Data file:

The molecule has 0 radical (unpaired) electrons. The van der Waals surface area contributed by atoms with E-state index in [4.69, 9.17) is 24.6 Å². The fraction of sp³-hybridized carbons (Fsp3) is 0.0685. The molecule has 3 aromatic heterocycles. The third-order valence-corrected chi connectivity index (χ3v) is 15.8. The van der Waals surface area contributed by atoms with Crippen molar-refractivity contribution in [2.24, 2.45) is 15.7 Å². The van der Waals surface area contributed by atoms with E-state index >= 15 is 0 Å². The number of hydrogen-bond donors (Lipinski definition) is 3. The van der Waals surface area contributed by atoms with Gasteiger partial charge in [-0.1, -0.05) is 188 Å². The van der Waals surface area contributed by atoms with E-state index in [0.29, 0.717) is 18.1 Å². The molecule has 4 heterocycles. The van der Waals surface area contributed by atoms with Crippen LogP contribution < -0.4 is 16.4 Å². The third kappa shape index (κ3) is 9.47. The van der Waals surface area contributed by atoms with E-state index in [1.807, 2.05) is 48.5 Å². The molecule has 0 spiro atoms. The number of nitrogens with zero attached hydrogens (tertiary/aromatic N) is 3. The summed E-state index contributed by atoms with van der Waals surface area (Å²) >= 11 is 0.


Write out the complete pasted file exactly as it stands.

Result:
The molecule has 0 radical (unpaired) electrons. The van der Waals surface area contributed by atoms with E-state index in [4.69, 9.17) is 24.6 Å². The fraction of sp³-hybridized carbons (Fsp3) is 0.0685. The molecule has 3 aromatic heterocycles. The third-order valence-corrected chi connectivity index (χ3v) is 15.8. The van der Waals surface area contributed by atoms with Crippen molar-refractivity contribution in [2.24, 2.45) is 15.7 Å². The van der Waals surface area contributed by atoms with E-state index >= 15 is 0 Å². The number of hydrogen-bond donors (Lipinski definition) is 3. The van der Waals surface area contributed by atoms with Gasteiger partial charge in [-0.1, -0.05) is 188 Å². The van der Waals surface area contributed by atoms with E-state index in [0.29, 0.717) is 18.1 Å². The molecule has 4 heterocycles. The van der Waals surface area contributed by atoms with Crippen LogP contribution < -0.4 is 16.4 Å². The third kappa shape index (κ3) is 9.47. The van der Waals surface area contributed by atoms with E-state index in [1.807, 2.05) is 48.5 Å². The molecule has 0 spiro atoms. The number of nitrogens with zero attached hydrogens (tertiary/aromatic N) is 3. The summed E-state index contributed by atoms with van der Waals surface area (Å²) >= 11 is 0.